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*Students will be paired for the ‘group’ sessions. Groups will be chosen with a view to juxtaposing students with contrasting styles, subject material, and approach wherever possible, regardless of age, race, or gender.
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Group presentation language: English (German/English are also possible and French and Thai are manageable).
Total hours per student: 24
Schwartz and Blenkinsop, fastidious book fetishists and friends since their first serendipitous meeting on the streets of Ho Chi Minh City in 1993 are the embodiment of Yin and Yang.
Numerous are the times their paths have overlapped since, many times unwittingly so, as the two have crisscrossed their adopted frontiers, Schwartz with his meticulously planned ‘expeditions’ and Blenkinsop, (as Schwartz is fond of pointing out) in the manner of a flâneur.
Indeed there are 180 degrees of separation between their approaches and the images that result, and yet, as if by some small miracle, the visual language they share is of the same tongue and sentiments; their motivation, born of the same spore.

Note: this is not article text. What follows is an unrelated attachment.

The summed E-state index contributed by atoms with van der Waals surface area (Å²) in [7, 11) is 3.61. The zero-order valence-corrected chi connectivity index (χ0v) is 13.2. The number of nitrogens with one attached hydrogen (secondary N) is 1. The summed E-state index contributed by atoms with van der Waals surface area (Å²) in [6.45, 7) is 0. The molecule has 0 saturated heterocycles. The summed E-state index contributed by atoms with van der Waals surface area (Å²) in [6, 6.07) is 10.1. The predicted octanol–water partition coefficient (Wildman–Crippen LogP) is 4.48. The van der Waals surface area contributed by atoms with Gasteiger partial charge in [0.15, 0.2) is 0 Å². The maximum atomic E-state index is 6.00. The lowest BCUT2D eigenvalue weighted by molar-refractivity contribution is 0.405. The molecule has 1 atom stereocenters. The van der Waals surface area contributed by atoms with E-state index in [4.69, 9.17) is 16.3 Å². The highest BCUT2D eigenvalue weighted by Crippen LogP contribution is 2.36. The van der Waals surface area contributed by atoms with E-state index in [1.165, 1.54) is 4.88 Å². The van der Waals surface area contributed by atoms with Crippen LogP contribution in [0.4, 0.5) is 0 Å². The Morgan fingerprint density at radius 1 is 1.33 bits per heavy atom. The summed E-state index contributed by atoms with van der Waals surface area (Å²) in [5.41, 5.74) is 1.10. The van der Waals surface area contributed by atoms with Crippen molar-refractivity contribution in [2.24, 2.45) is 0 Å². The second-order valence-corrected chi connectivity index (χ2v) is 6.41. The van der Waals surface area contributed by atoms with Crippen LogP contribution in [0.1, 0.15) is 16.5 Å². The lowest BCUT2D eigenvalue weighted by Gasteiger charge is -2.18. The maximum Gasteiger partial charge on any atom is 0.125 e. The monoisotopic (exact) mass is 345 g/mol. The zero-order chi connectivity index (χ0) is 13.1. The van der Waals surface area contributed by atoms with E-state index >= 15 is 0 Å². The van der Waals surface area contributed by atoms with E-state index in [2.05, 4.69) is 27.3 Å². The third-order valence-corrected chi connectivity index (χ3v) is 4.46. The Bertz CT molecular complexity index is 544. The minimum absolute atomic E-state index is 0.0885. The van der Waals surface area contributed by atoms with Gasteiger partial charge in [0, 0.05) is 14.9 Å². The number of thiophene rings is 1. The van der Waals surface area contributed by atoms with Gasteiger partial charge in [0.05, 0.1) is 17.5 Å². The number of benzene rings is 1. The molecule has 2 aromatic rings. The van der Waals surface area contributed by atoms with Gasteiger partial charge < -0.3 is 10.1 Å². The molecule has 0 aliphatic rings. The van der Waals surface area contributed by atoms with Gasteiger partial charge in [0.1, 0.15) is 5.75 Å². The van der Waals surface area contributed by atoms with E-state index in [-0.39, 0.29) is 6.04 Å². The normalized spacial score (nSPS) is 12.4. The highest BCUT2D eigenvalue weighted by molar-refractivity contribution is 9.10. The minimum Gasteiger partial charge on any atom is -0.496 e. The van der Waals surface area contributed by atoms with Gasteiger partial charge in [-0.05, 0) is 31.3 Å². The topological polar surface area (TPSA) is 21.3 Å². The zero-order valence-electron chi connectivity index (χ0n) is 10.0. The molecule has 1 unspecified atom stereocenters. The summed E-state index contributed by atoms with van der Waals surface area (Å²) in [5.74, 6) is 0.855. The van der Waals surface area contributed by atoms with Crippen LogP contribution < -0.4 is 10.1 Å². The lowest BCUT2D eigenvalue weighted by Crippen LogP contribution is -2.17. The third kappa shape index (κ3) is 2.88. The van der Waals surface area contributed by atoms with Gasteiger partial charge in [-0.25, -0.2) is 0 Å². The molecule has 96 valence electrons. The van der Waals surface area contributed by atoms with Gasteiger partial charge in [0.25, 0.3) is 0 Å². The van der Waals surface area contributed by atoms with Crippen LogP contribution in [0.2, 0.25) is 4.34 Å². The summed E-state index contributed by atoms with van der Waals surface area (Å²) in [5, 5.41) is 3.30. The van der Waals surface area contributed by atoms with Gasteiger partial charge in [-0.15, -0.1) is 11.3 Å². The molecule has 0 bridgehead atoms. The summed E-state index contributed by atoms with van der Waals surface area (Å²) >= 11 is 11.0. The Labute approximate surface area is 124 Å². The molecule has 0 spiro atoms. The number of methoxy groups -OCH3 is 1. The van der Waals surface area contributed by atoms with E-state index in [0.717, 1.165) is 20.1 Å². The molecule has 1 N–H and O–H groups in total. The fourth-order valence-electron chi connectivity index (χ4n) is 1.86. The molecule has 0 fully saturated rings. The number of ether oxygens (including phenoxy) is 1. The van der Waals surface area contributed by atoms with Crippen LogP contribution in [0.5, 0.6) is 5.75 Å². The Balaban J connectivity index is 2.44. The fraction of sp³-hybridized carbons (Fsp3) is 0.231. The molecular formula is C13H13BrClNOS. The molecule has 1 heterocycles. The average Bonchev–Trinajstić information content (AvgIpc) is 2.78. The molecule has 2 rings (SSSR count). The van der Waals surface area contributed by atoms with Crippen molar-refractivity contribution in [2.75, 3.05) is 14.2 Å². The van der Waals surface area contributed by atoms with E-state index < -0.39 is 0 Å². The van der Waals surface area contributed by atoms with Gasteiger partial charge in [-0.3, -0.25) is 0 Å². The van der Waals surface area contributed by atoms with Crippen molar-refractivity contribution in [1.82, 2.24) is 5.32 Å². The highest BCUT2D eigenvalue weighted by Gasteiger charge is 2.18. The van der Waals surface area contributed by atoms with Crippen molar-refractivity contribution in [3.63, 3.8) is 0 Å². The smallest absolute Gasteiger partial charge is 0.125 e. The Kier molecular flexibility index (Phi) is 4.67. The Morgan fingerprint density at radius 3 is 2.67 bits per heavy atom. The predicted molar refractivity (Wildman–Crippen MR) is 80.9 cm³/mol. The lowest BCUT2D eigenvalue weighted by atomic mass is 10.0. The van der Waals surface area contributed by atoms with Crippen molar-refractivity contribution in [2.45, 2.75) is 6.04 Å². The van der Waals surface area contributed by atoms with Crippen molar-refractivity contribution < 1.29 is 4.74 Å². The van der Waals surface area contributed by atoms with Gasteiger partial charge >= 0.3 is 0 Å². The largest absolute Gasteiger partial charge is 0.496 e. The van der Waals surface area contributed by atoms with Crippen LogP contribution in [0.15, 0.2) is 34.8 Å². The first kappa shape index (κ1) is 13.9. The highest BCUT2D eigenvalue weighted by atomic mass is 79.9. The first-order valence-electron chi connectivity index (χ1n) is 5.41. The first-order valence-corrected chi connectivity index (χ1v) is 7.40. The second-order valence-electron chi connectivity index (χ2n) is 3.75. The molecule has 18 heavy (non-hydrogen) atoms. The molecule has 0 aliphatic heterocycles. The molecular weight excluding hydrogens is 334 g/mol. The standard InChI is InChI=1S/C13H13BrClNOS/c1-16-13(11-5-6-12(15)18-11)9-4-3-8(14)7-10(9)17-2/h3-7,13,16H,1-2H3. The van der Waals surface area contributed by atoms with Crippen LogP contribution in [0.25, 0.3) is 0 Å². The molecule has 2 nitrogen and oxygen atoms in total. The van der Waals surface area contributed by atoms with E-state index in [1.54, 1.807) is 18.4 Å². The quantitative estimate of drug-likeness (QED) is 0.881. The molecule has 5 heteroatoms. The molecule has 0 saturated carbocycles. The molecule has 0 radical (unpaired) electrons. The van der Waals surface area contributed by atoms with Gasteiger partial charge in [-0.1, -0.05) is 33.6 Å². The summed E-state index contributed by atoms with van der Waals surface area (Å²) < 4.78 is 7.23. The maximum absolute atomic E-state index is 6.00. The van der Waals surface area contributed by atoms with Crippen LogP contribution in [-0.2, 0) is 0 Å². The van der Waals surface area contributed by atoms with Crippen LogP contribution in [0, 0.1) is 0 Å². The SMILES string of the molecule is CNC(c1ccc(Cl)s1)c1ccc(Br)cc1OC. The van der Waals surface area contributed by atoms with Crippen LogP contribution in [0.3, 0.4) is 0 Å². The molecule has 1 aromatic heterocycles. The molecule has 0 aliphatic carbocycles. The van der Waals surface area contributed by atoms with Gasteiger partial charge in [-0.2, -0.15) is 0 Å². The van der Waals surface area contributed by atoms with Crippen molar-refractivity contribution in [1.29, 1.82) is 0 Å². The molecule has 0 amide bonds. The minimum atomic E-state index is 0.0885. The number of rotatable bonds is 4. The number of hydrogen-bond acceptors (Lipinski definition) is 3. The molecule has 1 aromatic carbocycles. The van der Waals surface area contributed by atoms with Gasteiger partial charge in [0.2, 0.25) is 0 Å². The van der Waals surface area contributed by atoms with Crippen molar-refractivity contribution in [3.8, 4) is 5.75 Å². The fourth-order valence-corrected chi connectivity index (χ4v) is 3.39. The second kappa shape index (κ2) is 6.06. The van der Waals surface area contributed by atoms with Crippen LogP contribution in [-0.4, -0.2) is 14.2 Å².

So it should come as no surprise to anyone, that as teachers they are as complimentary as bread and butter or gin and tonic.
It makes damn good sense and it makes for a wonderfully rounded and anecdotal experience.
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Reviews of Philip Blenkinsop and Daniel Schwartz’s “After the Image: Making Books and Exhibitions” Workshop
I feel that this workshop helped me to have a different approach to the stories that I’m working on. The planning of a book can help a photographer tell a story in a better way. [Daniel and Philip] taught us how to approach the idea of making books: why it is important to create a book dummy (maquette) and how to create one, what the process [is like], the rules of working on a book, and when you can break those rules. — Midhat Poturovic